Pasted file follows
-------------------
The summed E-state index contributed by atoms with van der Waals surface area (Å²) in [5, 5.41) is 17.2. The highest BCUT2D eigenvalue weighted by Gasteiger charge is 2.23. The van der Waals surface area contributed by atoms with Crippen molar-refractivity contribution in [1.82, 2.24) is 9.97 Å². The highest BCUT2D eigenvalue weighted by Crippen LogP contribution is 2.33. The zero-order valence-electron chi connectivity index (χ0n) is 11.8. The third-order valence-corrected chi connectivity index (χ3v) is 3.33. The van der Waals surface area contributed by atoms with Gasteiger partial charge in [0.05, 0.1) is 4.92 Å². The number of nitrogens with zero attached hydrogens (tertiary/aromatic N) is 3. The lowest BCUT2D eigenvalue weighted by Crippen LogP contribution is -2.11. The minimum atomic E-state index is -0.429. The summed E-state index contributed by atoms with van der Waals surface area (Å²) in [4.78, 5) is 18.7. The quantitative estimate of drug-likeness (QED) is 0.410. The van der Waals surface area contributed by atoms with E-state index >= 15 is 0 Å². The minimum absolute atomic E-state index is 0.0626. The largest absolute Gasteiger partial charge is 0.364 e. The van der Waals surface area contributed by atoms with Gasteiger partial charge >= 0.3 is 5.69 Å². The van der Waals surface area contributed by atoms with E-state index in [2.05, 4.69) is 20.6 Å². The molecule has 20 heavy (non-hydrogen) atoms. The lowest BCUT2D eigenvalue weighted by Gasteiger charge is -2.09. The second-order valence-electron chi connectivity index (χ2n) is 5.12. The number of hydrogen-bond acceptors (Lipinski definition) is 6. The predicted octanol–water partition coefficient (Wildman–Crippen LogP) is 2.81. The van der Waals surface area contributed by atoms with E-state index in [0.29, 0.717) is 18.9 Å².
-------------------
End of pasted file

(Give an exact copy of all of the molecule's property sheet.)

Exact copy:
The summed E-state index contributed by atoms with van der Waals surface area (Å²) in [5, 5.41) is 17.2. The highest BCUT2D eigenvalue weighted by Gasteiger charge is 2.23. The van der Waals surface area contributed by atoms with Crippen molar-refractivity contribution in [1.82, 2.24) is 9.97 Å². The highest BCUT2D eigenvalue weighted by Crippen LogP contribution is 2.33. The zero-order valence-electron chi connectivity index (χ0n) is 11.8. The third-order valence-corrected chi connectivity index (χ3v) is 3.33. The van der Waals surface area contributed by atoms with Gasteiger partial charge in [0.05, 0.1) is 4.92 Å². The number of nitrogens with zero attached hydrogens (tertiary/aromatic N) is 3. The lowest BCUT2D eigenvalue weighted by Crippen LogP contribution is -2.11. The minimum atomic E-state index is -0.429. The summed E-state index contributed by atoms with van der Waals surface area (Å²) in [4.78, 5) is 18.7. The quantitative estimate of drug-likeness (QED) is 0.410. The van der Waals surface area contributed by atoms with E-state index >= 15 is 0 Å². The minimum absolute atomic E-state index is 0.0626. The largest absolute Gasteiger partial charge is 0.364 e. The van der Waals surface area contributed by atoms with Gasteiger partial charge >= 0.3 is 5.69 Å². The van der Waals surface area contributed by atoms with E-state index in [2.05, 4.69) is 20.6 Å². The molecule has 20 heavy (non-hydrogen) atoms. The lowest BCUT2D eigenvalue weighted by Gasteiger charge is -2.09. The second-order valence-electron chi connectivity index (χ2n) is 5.12. The number of hydrogen-bond acceptors (Lipinski definition) is 6. The predicted octanol–water partition coefficient (Wildman–Crippen LogP) is 2.81. The van der Waals surface area contributed by atoms with E-state index in [0.29, 0.717) is 18.9 Å².